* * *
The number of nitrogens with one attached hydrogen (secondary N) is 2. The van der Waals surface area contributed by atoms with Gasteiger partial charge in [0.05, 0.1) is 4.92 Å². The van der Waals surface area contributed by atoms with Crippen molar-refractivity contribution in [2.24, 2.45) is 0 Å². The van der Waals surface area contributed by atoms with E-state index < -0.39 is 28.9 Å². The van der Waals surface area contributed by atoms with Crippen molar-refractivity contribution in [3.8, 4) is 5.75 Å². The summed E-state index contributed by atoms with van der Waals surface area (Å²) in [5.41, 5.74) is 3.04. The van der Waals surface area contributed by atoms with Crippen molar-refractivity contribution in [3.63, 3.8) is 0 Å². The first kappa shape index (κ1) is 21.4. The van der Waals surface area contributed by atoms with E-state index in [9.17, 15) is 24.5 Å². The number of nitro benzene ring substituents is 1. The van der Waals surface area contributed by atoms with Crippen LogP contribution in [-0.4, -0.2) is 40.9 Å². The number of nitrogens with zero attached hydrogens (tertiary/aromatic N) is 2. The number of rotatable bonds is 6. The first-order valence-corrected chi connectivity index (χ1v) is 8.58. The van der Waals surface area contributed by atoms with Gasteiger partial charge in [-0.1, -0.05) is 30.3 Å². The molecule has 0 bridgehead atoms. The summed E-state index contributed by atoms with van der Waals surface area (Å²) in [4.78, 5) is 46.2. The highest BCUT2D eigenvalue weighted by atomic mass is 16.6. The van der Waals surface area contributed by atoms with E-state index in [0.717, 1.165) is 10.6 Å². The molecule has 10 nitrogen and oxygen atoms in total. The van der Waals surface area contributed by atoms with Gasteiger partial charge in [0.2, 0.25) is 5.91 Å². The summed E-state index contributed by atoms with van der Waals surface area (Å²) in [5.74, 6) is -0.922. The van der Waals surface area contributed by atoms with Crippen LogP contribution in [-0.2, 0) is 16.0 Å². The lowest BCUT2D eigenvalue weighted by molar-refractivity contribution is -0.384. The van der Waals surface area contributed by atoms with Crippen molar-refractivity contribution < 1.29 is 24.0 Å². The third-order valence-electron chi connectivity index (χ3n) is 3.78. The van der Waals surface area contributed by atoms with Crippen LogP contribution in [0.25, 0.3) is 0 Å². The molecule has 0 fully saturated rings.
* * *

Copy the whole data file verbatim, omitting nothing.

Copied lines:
The number of nitrogens with one attached hydrogen (secondary N) is 2. The van der Waals surface area contributed by atoms with Gasteiger partial charge in [0.05, 0.1) is 4.92 Å². The van der Waals surface area contributed by atoms with Crippen molar-refractivity contribution in [2.24, 2.45) is 0 Å². The van der Waals surface area contributed by atoms with E-state index < -0.39 is 28.9 Å². The van der Waals surface area contributed by atoms with Crippen molar-refractivity contribution in [3.8, 4) is 5.75 Å². The summed E-state index contributed by atoms with van der Waals surface area (Å²) in [5.41, 5.74) is 3.04. The van der Waals surface area contributed by atoms with Crippen molar-refractivity contribution in [3.63, 3.8) is 0 Å². The first kappa shape index (κ1) is 21.4. The van der Waals surface area contributed by atoms with E-state index in [9.17, 15) is 24.5 Å². The number of nitro benzene ring substituents is 1. The van der Waals surface area contributed by atoms with Crippen LogP contribution in [-0.4, -0.2) is 40.9 Å². The number of nitrogens with zero attached hydrogens (tertiary/aromatic N) is 2. The number of rotatable bonds is 6. The first-order valence-corrected chi connectivity index (χ1v) is 8.58. The van der Waals surface area contributed by atoms with Gasteiger partial charge in [-0.1, -0.05) is 30.3 Å². The molecule has 0 bridgehead atoms. The summed E-state index contributed by atoms with van der Waals surface area (Å²) in [4.78, 5) is 46.2. The highest BCUT2D eigenvalue weighted by atomic mass is 16.6. The van der Waals surface area contributed by atoms with E-state index in [0.717, 1.165) is 10.6 Å². The molecule has 10 nitrogen and oxygen atoms in total. The van der Waals surface area contributed by atoms with Gasteiger partial charge in [0.2, 0.25) is 5.91 Å². The summed E-state index contributed by atoms with van der Waals surface area (Å²) in [5.74, 6) is -0.922. The van der Waals surface area contributed by atoms with Crippen LogP contribution in [-0.2, 0) is 16.0 Å². The lowest BCUT2D eigenvalue weighted by molar-refractivity contribution is -0.384. The van der Waals surface area contributed by atoms with Crippen molar-refractivity contribution < 1.29 is 24.0 Å². The third-order valence-electron chi connectivity index (χ3n) is 3.78. The van der Waals surface area contributed by atoms with Crippen LogP contribution in [0.25, 0.3) is 0 Å². The molecule has 0 fully saturated rings.